All in all – Phoenix Point is a great game and a worthy spiritual successor to the XCOM family of games. Potential players must realise though that Phoenix Point is not affiliated with the XCOM franchise in any way whatsoever. It is not a sequel, it shares none of the lore and backstory and thus should not be confused with XCOM in any way. It is a standalone game in the spirit of the original XCOM series as it was from 1994 to 1997 – made by its original creator in such a way as to provide a compelling experience without infringing on the intellectual property of the continued XCOM franchise as per its 2012 reboot.

I recommend getting the game and playing it – as I also recommend getting and playing 2012’s XCOM and 2016’s XCOM 2 as well. There is great fun to be had on both playing fields.

Skyranger? What’s that? We have a Manticore!

On a personal note however I will add that I am sorely disappointed in Mr. Gollop for having dropped Linux support – which was originally promised. This was later revised to ‘not at launch time’ due to the strain it put on Snapshot’s small development team – but would be revisited later.

Here we are a year later and no Linux support in sight. Now that Mr. Gollop’s company has been purchased by Embracer Group through it’s Saber Interactive division, it is unlikely to ever happen. Snapshot should have pushed harder for Linux support.

It was difficult for me to accept the choice of Unity and C# for Phoenix Point’s development, but I could look past it. I mourned the choice to have Phoenix Point be an Epic Game Store exclusive for a year – but I understood the financial aid it would bring to a small developer. But dropping Linux support altogether – that I find an unacceptable blemish on all of this. As a long term fan of Mr. Gollop’s work I still decided to purchase and play Phoenix Point – but not without some bitterness tainting my palate in what should otherwise be a thoroughly enjoyable dish.

Analysis / In-Depth Review


A typical cutscene.


The technological development of humanity has come at a cost far greater than we ever could have imagined. Our development and industry changed the face of the earth – as we unwittingly opened the proverbial ‘Pandora’s Box’.

We worried about rising temperatures and sea levels as the polar and arctic ice was melting away – never realising what we were releasing onto the world, buried deep within the ice.

A virus like no other; insidious and pervasive – merging with everything in its path, depositing its hateful nature into whatever it can grasp – before releasing it into the wild.

Waiting, watching, learning. Adapting, honing and experimenting. It will not come all at once, it has patience. It wants to be thorough – humanity must end.

iVirus Pro.


Creepy, organic – almost dirty and infectious if it wasn’t offset by clean industrial design. What remains of humanity is marred by self-righteous platitudes – the results ultimately no different from that which the enemy is trying to force upon us. As time moves on – it is becoming more difficult to say which is the more infectious, or insidious.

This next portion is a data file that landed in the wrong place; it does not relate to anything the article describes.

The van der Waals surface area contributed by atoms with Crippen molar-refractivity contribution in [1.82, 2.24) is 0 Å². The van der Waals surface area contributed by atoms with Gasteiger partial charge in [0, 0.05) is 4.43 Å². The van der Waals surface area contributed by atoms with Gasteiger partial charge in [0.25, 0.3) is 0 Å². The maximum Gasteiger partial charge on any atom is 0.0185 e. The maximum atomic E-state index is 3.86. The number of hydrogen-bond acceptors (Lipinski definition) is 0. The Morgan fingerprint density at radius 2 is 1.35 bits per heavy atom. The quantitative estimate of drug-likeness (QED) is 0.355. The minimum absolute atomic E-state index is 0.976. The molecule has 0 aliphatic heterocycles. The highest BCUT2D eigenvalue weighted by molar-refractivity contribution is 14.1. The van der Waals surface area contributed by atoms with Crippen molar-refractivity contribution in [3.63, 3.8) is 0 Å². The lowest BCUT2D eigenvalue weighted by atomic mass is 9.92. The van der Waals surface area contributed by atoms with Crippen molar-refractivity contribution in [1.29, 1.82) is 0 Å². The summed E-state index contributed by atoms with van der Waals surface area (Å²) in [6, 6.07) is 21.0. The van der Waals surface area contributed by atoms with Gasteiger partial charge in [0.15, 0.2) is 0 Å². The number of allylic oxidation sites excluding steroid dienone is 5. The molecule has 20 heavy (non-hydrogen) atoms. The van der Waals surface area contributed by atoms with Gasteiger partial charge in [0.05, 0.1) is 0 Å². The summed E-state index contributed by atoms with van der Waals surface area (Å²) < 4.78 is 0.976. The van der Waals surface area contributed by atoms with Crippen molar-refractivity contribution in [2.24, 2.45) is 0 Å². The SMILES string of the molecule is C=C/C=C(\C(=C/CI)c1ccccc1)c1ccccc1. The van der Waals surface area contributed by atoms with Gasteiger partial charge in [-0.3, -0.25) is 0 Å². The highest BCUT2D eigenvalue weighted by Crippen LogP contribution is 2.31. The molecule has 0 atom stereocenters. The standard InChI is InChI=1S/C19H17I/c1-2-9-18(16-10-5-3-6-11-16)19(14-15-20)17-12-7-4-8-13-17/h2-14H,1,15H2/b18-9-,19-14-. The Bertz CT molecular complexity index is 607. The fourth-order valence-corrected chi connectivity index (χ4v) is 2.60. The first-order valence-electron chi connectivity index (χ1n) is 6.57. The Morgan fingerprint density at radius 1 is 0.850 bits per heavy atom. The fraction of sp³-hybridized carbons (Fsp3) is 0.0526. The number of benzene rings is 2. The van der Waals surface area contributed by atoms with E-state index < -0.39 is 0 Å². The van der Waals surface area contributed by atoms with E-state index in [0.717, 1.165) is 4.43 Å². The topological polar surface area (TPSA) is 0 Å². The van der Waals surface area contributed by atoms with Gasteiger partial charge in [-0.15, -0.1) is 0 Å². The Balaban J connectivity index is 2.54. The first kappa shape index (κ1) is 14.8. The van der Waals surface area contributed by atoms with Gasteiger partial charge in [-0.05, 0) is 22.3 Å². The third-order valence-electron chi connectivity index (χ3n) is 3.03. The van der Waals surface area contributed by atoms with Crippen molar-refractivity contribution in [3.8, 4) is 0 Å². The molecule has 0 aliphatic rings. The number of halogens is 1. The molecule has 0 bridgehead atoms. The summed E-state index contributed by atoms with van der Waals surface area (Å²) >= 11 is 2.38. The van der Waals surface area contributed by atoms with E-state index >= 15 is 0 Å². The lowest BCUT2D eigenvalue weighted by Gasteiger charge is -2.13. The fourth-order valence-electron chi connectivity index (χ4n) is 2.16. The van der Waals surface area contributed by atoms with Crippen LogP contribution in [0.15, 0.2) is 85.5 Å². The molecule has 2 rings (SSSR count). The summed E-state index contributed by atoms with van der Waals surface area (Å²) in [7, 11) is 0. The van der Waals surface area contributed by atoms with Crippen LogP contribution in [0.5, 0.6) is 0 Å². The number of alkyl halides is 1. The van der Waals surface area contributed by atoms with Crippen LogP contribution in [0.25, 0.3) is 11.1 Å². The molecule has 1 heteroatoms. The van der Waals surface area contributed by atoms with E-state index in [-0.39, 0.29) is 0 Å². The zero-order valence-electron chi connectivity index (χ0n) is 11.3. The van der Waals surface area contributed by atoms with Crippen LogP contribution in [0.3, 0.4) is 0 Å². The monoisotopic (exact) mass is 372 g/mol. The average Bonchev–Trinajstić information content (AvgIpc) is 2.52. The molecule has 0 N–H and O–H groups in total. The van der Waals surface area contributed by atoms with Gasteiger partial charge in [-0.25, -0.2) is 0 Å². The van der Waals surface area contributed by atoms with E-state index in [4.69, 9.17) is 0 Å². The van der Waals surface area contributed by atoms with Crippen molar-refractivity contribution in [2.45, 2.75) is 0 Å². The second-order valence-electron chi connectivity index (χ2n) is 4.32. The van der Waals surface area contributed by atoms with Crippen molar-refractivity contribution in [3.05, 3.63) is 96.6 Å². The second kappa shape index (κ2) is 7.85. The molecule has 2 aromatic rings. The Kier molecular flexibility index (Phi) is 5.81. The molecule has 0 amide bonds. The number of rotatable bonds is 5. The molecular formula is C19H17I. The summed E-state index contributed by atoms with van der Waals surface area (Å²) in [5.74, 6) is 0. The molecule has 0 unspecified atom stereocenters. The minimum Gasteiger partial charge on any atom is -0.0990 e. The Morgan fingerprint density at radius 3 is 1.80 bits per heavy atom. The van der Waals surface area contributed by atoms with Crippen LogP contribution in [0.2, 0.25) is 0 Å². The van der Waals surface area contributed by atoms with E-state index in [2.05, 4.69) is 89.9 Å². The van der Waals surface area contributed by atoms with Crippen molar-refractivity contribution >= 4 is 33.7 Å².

Mechanically the campaign / global elements of Phoenix Point function like a hybridisation of the original 1994 XCOM game and modern iterations of the Civilization franchise. Game-changing choices are put before the player in the form of questionnaires, while base management and map navigation are near-identical to the original XCOM.


In-mission mechanics draw heavily upon the XCOM franchise reboot – save the addition of melee combat for any and all characters (i.e. striking with the stock of a rifle) as well as the reinvigorated ‘free aiming system’ which allows players to shoot anything at any time. Aside from creating a path and tactically selecting which body part to focus on when shooting, it satisfyingly ‘proves’ to the player that there is no line of sight – thus no way to make the shot.

No line of sight – no shot.

Combat depth has further been increased by the very real risk of shooting team mates by accident. Overwatch is now a specific conical field of vision as opposed to 360 degree ‘awareness’ – with anything and everything being shot in the view cone. Team mates are sure to be hit by stray bullets if they’re standing between a unit and an enemy in the view cone.

Lastly – ranged stun weapons are back – which is great.

Setting overwatch (just need to turn around afterwards).



Well put together – but lacklustre. The developer did what they could with the budget they had. Cutscenes are similar to those found in XCOM Chimera Squad, while gameplay looks polished – but somewhat shallow in its presentation (not its gameplay). Zoom levels are limited as are camera effects – but design and artwork are glorious.

I know you’re there…


Music is akin to both the original XCOM series as well as that of the reboot. Little hints and samples can be heard strewn about the soundtrack. Walking around a Synedrion compound, while hearing clear auditive reminders of the ‘Temple Ship’ level of XCOM 2012. That said – it’s still a good soundtrack musically.

Voice acting during cutscenes and the aforementioned ‘questionnaire’ moments is well done – as are the results of re-using those voice talents for a number of the soldiers for in-mission segments.

Other random voice segments of in-mission units are quite terrible. Repetitive, silly, amateurish.

Ah Synedrion, clean and not simple.



Anything Intel Skylake with integrated graphics or above will do at lower resolutions, while an AMD Ryzen APU will play the game perfectly at 1080p with settings dialled up to ‘high’. Anything recent and discrete should do nicely at higher resolutions.


Bugs / Glitches

None in the Steam and GOG versions – not after a year of bug fixing.


Value for Money

Absolutely. Lots of replay value. Priced lower than a 3xA game – well worth the money.

The man, the gun, the low-ish chance of survival.




Written by
Dead Parrot
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December 2020